Let me tell you something about my nephew, Miles: One of these days, he’s going to be running things. I don’t know if it’s going to be a small business or a small country, but he’s going to be in charge of something and telling other people exactly what they need to do to make his stuff sparkle and shine. Seriously, this kid is forever plotting and planning ways to be the leader, run his own little enterprise, and rally the troops and, on his most entrepreneurial days, make some cold, hard cash. I mean, this kid is like a pied piper—can convince a room full of children to sit and watch him play their Wii, or plot out the rules for a game he makes up. Recently, he used his powers of persuasion to get a kid to pay him $40 for a (used) toy worth, at best $15. In fact, he even told the boy the toy was worth only $15, but it was no matter; that kid liked Miles more than the toy and was willing to just give my nephew all his little money because, well, he’s cool and he was honored to hand over two crisp $20 bills to his idol.
Anyhow, when Miles uses his powers for good (which is often), it’s magical. Witness what he cooked up this past weekend: A recycled toy sale. Miles’s idea was to get his cousins and friends to gather up all their gently used but big-time forgotten toys to hawk, yard sale-style.
The deal was every kid who participated would get to keep the proceeds from their own sales, and then whatever toys were left over would be donated to two different hospitals in South Africa, where waiting rooms in the children’s wards are void of toys and other distractions needed to comfort sick kids. No doubt it's a high-minded recycling and service concept that he picked up from his mom/my sister-in-law Angelou, an environmentalist who regularly hypes in Georgia classrooms the virtues of recycling through her non-profit environmental group, the Greening Youth Foundation.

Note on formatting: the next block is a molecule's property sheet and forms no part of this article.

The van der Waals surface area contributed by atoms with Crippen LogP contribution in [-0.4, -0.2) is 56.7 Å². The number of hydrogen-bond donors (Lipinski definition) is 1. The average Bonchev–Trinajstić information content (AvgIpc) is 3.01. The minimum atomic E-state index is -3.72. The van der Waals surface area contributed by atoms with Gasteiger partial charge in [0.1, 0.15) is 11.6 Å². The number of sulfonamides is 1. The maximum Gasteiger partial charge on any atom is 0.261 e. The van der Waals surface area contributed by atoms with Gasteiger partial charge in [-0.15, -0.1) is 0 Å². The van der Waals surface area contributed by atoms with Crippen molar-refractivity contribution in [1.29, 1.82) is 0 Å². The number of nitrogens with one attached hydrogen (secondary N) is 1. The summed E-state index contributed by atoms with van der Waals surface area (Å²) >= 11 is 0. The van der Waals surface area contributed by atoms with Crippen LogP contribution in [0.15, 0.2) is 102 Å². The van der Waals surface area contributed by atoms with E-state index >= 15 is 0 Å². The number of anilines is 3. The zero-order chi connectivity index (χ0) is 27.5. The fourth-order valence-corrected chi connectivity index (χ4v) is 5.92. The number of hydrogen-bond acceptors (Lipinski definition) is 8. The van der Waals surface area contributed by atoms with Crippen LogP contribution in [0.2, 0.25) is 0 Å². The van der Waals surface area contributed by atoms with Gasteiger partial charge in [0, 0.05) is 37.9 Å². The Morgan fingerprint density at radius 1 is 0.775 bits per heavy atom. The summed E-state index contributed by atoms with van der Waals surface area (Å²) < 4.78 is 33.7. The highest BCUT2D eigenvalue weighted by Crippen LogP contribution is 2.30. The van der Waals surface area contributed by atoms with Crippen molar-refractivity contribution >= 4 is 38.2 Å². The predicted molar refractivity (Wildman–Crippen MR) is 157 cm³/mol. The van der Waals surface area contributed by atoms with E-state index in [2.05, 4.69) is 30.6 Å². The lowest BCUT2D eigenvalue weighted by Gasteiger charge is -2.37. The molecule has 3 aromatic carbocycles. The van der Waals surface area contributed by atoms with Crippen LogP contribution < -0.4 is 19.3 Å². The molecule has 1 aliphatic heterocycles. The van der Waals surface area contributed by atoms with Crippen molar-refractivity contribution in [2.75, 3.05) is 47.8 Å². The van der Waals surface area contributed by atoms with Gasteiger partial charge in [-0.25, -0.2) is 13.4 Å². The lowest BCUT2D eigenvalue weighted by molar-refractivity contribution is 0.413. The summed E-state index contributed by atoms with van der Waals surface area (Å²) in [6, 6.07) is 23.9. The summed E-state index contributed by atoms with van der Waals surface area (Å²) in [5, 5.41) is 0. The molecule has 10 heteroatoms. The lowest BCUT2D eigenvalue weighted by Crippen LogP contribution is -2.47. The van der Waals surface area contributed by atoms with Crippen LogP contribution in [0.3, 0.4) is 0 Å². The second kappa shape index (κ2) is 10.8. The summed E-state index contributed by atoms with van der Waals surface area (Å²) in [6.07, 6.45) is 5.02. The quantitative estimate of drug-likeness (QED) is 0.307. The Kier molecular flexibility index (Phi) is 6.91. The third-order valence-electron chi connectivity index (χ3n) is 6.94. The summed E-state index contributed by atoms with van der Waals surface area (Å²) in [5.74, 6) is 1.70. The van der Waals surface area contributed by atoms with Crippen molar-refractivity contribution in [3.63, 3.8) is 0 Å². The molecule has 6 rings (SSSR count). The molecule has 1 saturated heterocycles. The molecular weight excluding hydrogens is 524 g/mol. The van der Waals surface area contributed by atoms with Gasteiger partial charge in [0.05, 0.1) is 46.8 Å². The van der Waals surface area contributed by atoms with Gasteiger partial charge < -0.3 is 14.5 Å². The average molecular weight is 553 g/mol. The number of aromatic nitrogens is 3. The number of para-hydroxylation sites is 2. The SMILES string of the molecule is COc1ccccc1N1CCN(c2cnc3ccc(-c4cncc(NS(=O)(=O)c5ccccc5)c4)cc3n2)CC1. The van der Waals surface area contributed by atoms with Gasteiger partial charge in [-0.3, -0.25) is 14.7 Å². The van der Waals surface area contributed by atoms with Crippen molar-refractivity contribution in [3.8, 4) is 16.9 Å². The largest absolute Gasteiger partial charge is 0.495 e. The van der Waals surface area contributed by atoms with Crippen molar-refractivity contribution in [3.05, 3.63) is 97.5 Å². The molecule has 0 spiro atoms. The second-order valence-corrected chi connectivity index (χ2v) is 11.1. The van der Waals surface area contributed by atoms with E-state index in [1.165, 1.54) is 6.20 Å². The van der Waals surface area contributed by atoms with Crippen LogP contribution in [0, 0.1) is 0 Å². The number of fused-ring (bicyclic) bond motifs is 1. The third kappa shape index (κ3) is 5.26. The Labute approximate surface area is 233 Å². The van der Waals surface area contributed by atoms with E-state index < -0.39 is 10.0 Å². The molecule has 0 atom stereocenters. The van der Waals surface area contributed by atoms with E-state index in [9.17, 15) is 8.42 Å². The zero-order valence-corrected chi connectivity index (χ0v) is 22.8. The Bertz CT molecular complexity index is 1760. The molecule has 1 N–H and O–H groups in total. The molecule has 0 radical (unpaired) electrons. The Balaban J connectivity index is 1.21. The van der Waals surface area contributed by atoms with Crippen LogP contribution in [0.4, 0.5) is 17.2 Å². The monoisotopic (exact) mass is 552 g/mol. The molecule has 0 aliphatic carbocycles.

For two weeks—well, mostly the night before the big toy sale—my nephews Miles and Cole and my daughters Mari and Lila ran all through their toy chests/closets/playrooms/ storage areas/beds/dark corners looking for stuff to sell. And on Saturday, they set up shop on the curbside outside my sister-in-law’s house and gave up their toys.
In the process, the kids rediscovered toys they long loved, and declared their affection for playthings they’d long forgotten (Lila refused to part with her prized collection of chocolate baby dolls, even though they haven’t seen any action in months!). And in some cases, the kids said their sad little goodbyes to some old friends.
Of course, the payoff was well worth it—none of them did too shabby in the sales department. But as they loaded their unsold toys into a box headed for South Africa, these children admitted they were getting much more than a wad of cash; they were getting that warm feeling inside knowing that they were doing something special for kids who aren’t as blessed as they—kids who need the help of other kids with foresight, intelligence, sweetness, and, above all else, heart.
Kudos Miles for the vision, and Cole, Mari and Lila for your beautiful hearts. The four of you, along with your friends, bring us great joy.